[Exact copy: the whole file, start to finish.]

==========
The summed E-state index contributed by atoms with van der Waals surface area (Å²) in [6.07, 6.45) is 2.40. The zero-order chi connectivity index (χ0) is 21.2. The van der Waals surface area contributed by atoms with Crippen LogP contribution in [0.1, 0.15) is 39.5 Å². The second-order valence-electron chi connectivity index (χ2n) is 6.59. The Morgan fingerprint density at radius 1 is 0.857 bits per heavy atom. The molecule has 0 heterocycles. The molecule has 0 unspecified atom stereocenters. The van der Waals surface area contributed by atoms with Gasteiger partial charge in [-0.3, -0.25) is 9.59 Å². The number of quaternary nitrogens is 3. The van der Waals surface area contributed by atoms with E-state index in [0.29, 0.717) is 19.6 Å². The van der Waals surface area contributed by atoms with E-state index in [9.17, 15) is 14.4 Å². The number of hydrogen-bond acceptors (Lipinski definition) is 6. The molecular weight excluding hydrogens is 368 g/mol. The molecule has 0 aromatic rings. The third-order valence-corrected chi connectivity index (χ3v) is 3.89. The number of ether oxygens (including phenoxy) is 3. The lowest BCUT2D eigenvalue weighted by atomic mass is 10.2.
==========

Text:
The summed E-state index contributed by atoms with van der Waals surface area (Å²) in [6.07, 6.45) is 2.40. The zero-order chi connectivity index (χ0) is 21.2. The van der Waals surface area contributed by atoms with Crippen LogP contribution in [0.1, 0.15) is 39.5 Å². The second-order valence-electron chi connectivity index (χ2n) is 6.59. The Morgan fingerprint density at radius 1 is 0.857 bits per heavy atom. The molecule has 0 heterocycles. The molecule has 0 unspecified atom stereocenters. The van der Waals surface area contributed by atoms with Gasteiger partial charge in [-0.3, -0.25) is 9.59 Å². The number of quaternary nitrogens is 3. The van der Waals surface area contributed by atoms with E-state index in [0.29, 0.717) is 19.6 Å². The van der Waals surface area contributed by atoms with E-state index in [9.17, 15) is 14.4 Å². The number of hydrogen-bond acceptors (Lipinski definition) is 6. The molecular weight excluding hydrogens is 368 g/mol. The molecule has 0 aromatic rings. The third-order valence-corrected chi connectivity index (χ3v) is 3.89. The number of ether oxygens (including phenoxy) is 3. The lowest BCUT2D eigenvalue weighted by atomic mass is 10.2.